North of Scotland Tours
Loch Ness, Inverness and Glencoe
Inverness, the capital and administrative centre of the Highlands, is an attractive city situated at the north end of the 65 mile long Caledonian Canal, close to the Moray Firth with its resident group of extrovert dolphins.
Close by is the haunting Battlefield of Culloden, site of the last battle on British soil in 1746 and where Bonnie Prince Charlie’s campaign came to a bloody and decisive end. Scotland’s largest loch measured by volume of water is Loch Ness, much more famous for its elusive Monster: the impressive ruined Castle Urquhart is a great vantage point for Nessie spotting! Following the Canal to the south entrance, we pass through Fort William, en route to the atmospheric and brooding Glencoe, scene of the notorious 1692 Massacre.
Isle of Skye, Glenfinnan and Fort William
From Fort William, the route to Skye is “The Road to the Isles” which passes the Glenfinnan Viaduct, now famed as a film location for Harry Potter and his Hogwart’s Express. Also at Glenfinnan is the Monument where Bonnie Prince Charlie first rallied his Jacobite army in 1745 to start the “45 Rebellion”.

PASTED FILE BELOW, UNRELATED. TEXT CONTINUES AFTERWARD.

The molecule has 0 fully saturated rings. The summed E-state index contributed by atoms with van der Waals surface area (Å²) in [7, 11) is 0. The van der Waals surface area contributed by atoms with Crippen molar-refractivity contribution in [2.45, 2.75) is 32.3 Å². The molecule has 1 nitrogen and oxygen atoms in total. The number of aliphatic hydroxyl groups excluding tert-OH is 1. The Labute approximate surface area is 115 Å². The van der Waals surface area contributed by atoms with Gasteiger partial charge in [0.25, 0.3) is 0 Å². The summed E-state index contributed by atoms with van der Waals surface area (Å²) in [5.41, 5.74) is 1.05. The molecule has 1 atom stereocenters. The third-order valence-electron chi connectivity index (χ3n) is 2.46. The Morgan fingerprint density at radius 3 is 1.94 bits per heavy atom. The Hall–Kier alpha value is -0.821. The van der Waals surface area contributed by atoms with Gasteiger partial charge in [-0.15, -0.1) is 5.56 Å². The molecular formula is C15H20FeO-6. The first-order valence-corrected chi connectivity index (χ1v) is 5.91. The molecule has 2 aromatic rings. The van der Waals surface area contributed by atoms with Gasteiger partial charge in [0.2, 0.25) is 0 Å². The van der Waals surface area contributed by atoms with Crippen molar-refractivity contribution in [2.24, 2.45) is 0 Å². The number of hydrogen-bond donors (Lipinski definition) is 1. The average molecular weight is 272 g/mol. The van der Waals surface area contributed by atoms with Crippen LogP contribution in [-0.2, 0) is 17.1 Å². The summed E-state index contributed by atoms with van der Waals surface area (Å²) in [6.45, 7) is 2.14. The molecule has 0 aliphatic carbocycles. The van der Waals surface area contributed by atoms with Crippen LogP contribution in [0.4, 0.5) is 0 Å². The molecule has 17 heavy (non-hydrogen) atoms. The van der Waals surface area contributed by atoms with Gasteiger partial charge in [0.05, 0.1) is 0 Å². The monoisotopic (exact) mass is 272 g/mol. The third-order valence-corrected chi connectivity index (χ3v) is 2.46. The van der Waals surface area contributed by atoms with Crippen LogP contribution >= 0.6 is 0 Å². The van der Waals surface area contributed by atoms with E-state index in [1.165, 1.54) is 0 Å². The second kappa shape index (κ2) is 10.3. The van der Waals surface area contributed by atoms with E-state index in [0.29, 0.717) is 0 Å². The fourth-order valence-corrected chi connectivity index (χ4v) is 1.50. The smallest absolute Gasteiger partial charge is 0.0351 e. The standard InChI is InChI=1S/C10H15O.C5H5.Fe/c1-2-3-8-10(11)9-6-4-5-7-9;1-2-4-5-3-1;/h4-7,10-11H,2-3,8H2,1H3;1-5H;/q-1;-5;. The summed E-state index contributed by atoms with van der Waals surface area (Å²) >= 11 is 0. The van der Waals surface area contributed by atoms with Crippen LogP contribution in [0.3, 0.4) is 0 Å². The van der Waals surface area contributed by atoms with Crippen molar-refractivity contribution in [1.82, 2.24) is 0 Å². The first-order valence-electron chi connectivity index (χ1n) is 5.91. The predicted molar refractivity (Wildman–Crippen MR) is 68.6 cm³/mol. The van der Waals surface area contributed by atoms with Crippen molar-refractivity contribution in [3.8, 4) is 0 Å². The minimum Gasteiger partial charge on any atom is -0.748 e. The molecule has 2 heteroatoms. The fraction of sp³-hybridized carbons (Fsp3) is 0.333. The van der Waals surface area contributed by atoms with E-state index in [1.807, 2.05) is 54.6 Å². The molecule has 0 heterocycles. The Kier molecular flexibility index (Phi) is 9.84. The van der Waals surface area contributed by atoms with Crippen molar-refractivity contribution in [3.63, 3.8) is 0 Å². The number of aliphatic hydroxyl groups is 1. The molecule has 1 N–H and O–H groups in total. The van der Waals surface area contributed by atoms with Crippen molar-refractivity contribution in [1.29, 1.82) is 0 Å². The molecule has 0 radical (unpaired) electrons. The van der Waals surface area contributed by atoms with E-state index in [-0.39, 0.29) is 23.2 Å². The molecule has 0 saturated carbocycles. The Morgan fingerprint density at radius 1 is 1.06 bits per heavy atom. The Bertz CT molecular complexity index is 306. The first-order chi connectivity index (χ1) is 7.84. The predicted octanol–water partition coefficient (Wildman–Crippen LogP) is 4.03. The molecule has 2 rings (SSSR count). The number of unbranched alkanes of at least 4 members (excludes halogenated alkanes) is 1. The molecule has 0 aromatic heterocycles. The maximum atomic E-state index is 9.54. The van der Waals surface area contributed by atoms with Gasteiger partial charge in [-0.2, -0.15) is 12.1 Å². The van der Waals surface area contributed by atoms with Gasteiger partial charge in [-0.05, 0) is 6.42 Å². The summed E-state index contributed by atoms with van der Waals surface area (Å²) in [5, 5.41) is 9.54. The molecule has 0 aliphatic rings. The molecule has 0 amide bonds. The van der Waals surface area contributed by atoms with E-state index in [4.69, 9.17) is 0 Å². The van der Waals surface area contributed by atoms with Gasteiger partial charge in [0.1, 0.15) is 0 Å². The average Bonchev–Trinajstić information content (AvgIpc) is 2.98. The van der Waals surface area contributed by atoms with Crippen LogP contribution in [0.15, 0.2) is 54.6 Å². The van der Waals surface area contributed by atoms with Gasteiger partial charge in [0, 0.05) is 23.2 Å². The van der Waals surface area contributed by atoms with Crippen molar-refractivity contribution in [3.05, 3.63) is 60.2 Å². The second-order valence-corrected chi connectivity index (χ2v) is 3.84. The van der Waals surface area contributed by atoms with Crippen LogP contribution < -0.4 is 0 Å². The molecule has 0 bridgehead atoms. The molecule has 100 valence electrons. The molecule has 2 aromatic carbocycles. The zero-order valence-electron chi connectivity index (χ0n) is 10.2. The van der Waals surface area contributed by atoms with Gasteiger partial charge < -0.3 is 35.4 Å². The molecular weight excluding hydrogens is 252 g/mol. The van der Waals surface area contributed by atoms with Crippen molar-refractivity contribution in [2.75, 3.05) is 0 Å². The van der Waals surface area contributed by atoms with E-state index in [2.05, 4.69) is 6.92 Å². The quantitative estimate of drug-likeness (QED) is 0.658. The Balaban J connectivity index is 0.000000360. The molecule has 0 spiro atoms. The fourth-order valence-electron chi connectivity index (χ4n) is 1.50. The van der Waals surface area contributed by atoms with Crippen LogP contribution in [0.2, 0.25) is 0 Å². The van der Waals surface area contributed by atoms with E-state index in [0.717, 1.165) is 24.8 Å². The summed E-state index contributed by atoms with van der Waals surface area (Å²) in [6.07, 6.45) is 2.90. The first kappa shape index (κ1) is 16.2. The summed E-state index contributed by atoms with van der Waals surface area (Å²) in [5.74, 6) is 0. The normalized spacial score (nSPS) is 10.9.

The route continues to Arisaig and the Skye ferry port of Mallaig, with stunning views to the islands of Rum and Eigg, as well as Skye itself. The largest of the Inner Hebrides, Skye is known as “The Misty Isle”. Its beautiful and romantic landscape is dominated by the Cuillin Hills towards the south and the crazy rock formations of the Quiraing to the north. Skye is a magnet for visitors, and boasts one of Britain’s finest restaurants – “The Three Chimneys” at Colbost. Rock climbers and hill walkers enjoy the challenges set by the Cuillins.
Royal Deside, Aberdeen and North East
Mike also arranges tours to Aberdeen. More information can be found on this tour by contacting Mike directly.